In a world first, researchers from the Victor Chang Institute have used gene-based therapy to successfully reverse an inherited heart rhythm disorder in members of an entire family, some of whom had previously been told they had only months to live.
This gene-therapy, practised as part of the new era of personalised medicine, achieved remarkable results. The research is published in the Journal of the American College of Cardiology.
Rather than using conventional heart failure medicine, the researchers identified and treated the gene mutation that caused their heart rhythm disorder, dilated cardiomyopathy (DCM).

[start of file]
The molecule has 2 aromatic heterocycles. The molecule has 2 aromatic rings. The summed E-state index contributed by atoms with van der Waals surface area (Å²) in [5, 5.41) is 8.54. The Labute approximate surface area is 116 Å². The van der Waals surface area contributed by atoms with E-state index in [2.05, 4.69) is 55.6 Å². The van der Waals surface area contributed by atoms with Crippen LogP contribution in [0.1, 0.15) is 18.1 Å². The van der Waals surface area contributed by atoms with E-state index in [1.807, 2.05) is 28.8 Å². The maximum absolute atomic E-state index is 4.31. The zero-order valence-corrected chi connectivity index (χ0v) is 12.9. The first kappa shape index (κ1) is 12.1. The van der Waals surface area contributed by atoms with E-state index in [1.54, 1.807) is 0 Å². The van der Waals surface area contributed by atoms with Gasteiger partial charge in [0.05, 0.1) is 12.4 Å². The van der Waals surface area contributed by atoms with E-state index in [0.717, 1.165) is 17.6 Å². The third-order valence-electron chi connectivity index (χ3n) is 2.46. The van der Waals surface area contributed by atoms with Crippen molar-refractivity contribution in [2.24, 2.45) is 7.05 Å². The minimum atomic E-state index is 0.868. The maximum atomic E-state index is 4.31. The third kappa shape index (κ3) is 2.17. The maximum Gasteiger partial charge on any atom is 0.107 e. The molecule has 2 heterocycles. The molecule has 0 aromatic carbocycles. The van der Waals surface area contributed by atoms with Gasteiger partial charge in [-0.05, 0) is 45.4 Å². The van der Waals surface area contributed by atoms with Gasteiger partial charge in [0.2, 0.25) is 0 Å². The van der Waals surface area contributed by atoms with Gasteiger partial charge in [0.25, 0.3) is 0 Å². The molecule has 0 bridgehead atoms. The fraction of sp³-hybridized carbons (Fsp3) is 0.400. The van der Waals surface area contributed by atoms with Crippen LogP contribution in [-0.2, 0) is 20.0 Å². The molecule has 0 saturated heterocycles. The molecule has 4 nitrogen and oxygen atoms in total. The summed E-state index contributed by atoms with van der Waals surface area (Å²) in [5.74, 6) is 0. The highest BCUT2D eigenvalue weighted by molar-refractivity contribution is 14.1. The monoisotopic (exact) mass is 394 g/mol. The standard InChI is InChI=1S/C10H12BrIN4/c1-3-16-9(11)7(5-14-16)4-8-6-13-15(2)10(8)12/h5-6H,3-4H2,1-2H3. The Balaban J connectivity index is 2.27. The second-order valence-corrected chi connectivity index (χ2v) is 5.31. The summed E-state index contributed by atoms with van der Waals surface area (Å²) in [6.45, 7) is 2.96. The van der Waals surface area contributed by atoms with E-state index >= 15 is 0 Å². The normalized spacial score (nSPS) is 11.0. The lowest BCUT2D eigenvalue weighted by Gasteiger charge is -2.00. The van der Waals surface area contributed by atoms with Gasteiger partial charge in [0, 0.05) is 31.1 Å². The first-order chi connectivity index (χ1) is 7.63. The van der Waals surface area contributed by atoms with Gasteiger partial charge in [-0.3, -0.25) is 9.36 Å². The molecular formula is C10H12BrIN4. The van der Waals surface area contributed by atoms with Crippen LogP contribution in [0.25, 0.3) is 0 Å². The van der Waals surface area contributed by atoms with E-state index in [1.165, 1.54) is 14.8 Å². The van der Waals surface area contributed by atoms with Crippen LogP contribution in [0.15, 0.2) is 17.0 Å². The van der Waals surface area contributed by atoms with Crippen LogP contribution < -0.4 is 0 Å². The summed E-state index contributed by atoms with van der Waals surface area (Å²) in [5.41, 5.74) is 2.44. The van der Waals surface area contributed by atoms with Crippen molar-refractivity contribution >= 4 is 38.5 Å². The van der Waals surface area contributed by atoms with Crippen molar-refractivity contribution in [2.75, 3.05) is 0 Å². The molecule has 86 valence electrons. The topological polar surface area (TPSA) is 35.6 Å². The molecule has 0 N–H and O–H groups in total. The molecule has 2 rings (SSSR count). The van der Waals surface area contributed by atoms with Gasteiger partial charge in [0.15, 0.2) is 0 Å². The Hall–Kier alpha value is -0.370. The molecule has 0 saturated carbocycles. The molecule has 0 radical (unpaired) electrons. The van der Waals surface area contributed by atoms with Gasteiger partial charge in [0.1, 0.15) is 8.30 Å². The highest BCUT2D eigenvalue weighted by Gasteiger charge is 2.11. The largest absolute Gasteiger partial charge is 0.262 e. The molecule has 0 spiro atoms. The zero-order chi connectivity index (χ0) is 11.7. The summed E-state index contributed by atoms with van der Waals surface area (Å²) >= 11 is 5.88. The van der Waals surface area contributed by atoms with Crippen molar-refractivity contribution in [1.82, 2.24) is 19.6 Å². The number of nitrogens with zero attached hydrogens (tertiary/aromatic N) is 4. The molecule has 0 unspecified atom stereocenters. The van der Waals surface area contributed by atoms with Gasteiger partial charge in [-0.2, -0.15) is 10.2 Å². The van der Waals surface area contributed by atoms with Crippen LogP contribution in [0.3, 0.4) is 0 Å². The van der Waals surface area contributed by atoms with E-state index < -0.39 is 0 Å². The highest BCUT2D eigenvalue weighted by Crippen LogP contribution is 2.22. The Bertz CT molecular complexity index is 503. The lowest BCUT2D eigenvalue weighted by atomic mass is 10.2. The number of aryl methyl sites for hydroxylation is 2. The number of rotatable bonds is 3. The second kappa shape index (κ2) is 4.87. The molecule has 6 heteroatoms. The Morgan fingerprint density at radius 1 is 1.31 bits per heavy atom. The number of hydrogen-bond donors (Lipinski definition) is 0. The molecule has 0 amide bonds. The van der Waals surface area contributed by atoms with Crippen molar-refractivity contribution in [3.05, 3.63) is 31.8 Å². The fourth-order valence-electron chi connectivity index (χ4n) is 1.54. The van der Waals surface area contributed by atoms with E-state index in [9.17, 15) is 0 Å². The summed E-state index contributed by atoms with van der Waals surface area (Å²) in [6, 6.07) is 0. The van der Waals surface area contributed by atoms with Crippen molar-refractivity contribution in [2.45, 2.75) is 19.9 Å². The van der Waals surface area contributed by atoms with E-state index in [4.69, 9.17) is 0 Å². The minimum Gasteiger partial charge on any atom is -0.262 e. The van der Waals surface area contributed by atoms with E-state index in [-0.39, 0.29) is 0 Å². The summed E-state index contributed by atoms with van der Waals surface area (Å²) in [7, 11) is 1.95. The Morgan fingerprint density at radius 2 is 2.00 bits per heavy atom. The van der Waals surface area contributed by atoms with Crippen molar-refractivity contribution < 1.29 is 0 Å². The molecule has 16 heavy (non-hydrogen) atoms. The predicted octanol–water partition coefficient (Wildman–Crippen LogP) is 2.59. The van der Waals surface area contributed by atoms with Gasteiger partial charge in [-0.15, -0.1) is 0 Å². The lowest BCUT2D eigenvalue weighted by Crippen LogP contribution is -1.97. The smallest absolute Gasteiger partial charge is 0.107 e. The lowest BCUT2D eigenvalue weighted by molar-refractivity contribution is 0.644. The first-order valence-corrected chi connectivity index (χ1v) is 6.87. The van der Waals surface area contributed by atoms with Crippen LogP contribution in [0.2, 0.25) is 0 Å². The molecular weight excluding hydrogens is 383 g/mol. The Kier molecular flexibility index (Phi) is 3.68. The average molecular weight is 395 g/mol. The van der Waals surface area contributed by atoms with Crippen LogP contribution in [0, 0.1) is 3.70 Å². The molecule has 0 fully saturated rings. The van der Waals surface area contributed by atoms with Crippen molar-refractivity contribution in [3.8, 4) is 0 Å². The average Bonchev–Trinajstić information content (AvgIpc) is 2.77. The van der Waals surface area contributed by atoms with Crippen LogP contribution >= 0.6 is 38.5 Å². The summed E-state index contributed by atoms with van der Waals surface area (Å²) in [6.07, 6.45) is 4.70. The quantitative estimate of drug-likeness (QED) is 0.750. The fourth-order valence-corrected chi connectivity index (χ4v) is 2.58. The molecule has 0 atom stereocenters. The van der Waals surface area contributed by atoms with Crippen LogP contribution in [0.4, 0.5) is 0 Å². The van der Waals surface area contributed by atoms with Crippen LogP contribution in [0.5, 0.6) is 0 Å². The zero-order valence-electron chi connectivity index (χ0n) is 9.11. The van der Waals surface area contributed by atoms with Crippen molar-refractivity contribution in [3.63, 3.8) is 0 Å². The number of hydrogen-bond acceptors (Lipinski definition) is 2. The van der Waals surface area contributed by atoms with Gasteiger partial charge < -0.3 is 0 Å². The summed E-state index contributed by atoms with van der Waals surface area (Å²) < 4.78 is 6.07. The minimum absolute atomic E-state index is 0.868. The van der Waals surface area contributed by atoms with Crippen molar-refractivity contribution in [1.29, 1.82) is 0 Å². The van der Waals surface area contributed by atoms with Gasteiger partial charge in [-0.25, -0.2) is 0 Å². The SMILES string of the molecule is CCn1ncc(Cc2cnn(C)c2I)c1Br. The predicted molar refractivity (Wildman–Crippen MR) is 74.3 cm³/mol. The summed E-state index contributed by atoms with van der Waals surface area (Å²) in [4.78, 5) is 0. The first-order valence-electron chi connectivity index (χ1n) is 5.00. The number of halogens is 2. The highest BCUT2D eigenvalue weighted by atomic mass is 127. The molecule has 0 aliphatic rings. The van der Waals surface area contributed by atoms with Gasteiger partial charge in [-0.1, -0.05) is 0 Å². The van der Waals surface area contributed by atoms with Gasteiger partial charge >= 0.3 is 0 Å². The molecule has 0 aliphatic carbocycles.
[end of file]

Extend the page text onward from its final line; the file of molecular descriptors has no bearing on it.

Dilated cardiomyopathy is a condition where the heart cannot pump enough blood to the body, making it a major risk factor for stroke and heart failure. Around 1 in 2000 Australians are affected by DCM*.
Associate Professor Diane Fatkin (pictured above), lead author on the study, says the results have been outstanding, with many patients with severe disease returning to full health within 6 months.
“This is game-changing research. Whilst we can only claim to have treated one particular mutation that causes cardiac dysfunction, and there is still much more to do to find the genetic causes of heart disease in every family, this is a huge step in the right direction.”
The research was launched to coincide with the arrival of the Paceline riders, who completed an epic 1100km journey from Coolangatta to Sydney to raise awareness and funds for research into cardiac arrhythmias.
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